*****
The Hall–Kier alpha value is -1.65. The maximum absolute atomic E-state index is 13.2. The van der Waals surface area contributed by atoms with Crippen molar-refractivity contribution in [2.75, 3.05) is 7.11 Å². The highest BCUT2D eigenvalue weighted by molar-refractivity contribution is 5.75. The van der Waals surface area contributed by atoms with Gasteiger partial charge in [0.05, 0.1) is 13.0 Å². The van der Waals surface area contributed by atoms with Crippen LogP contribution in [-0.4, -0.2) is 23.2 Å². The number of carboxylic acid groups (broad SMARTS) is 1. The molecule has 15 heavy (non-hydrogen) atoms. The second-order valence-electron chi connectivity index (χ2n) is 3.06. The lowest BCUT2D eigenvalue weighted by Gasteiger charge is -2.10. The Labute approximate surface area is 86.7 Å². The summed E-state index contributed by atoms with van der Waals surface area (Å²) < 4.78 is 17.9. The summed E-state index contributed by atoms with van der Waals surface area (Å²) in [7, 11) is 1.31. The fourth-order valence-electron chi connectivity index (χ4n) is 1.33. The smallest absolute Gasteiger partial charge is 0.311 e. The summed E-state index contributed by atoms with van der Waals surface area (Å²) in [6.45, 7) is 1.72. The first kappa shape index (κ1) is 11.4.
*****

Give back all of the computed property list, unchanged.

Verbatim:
The Hall–Kier alpha value is -1.65. The maximum absolute atomic E-state index is 13.2. The van der Waals surface area contributed by atoms with Crippen molar-refractivity contribution in [2.75, 3.05) is 7.11 Å². The highest BCUT2D eigenvalue weighted by molar-refractivity contribution is 5.75. The van der Waals surface area contributed by atoms with Gasteiger partial charge in [0.05, 0.1) is 13.0 Å². The van der Waals surface area contributed by atoms with Crippen LogP contribution in [-0.4, -0.2) is 23.2 Å². The number of carboxylic acid groups (broad SMARTS) is 1. The molecule has 15 heavy (non-hydrogen) atoms. The second-order valence-electron chi connectivity index (χ2n) is 3.06. The lowest BCUT2D eigenvalue weighted by Gasteiger charge is -2.10. The Labute approximate surface area is 86.7 Å². The summed E-state index contributed by atoms with van der Waals surface area (Å²) < 4.78 is 17.9. The summed E-state index contributed by atoms with van der Waals surface area (Å²) in [7, 11) is 1.31. The fourth-order valence-electron chi connectivity index (χ4n) is 1.33. The smallest absolute Gasteiger partial charge is 0.311 e. The summed E-state index contributed by atoms with van der Waals surface area (Å²) in [6.45, 7) is 1.72. The first kappa shape index (κ1) is 11.4.